Jurisdiction is the power of a court to hear and decide a particular case. Parameters are set by federal and state laws, and require the court to have both personal jurisdiction and subject matter jurisdiction. Personal jurisdiction is the power to preside over an individual, while subject matter jurisdiction is the power to preside over a particular kind of case.
When it comes to crash cases, typically the case will be filed in the state where the accident occurred, though there are sometimes exceptions. Establishing jurisdiction early on is critical because it can affect the amount of time in which one has to file a lawsuit (statute of limitations) and also applicable proof burdens, both of which can vary from state-to-state and jurisdiction-to-jurisdiction.
In the recent case of Woodward v. Taylor, the issue of jurisdiction was in dispute.
According to court records in this traffic accident case, the Washington Supreme Court was asked to weigh whether Washington state courts had jurisdiction over a car accident lawsuit stemming from a crash in Idaho. The answer was critical because in Idaho, the statute of limitations for personal injury lawsuits is two years, but in Washington, it’s three years. Plaintiff filed the case little more than two years after the crash.
The accident happened in 2011. Defendant was driving a car with plaintiff and two others as passengers. The group was returning to Washington, where they all resided, after a trip to Nevada. They were driving through Idaho, and the road was slippery with ice and there was snow piled up on the side of the road.
Even though these were potentially dangerous road conditions that warranted the driver to slow down, she set her cruise control at 82 mph – 7 mph above the legal speed.
Around 2:30 a.m., defendant lost control of the vehicle, and it rolled over. Plaintiff, who was asleep in the backseat and wearing a seat belt, sustained severe injuries that included a neck fracture.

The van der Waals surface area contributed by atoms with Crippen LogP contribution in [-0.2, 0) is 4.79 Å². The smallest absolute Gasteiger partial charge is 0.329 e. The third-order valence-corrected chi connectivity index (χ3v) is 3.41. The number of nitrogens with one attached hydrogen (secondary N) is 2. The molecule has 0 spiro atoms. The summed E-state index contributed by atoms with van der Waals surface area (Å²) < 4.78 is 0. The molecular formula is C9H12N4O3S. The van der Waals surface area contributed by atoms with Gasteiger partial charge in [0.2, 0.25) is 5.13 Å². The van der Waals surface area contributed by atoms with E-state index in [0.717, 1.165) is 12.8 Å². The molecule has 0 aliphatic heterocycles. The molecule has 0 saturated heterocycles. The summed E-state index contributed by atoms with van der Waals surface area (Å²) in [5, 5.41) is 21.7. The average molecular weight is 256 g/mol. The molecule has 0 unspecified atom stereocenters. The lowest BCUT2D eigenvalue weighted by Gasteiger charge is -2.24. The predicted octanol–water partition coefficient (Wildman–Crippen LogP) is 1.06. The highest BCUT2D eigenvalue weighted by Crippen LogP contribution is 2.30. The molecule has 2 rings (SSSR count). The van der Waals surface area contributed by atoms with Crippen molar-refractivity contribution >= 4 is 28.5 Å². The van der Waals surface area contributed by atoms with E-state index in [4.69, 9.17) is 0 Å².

In 2013, more than two years after that crash, plaintiff filed her lawsuit against defendant in Washington state, alleging liability based on the fact defendant was driving too fast for road conditions and caused the crash.
Defendant moved to dismiss on statute of limitation grounds, arguing a negligence action based on rules of the road is subject to the law of the state where the crash occurred – and Idaho’s statute of limitations had expired.
Trial court agreed and an appellate court affirmed. Plaintiff appealed to the state supreme court, which reversed.
The state supreme court ruled there was no conflict of law between the Idaho and Washington (it did not consider the statute of limitations as a source of conflict), and therefore Washington courts had jurisdiction (and the case wasn’t time-barred).
There was no conflict of law when came to general negligence, maximum speed law or comparative fault laws.
Had there been an actual conflict, the court would have needed to apply the “most significant relationship test,” in which it would weigh the interest parties had with each jurisdiction. This test takes into effect where the parties live and where the alleged negligence occurred. But that wasn’t necessary because no conflict existed.
Contact the Carolina injury lawyers at the Lee Law Offices by calling 800-887-1965.
Woodward v. Taylor, January 2016, Washington State Supreme Court
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High-Profile Fatal Accidents in Carolinas Over Holidays, Jan. 7, 2016, Rock Hill Traffic Accident Lawyer Blog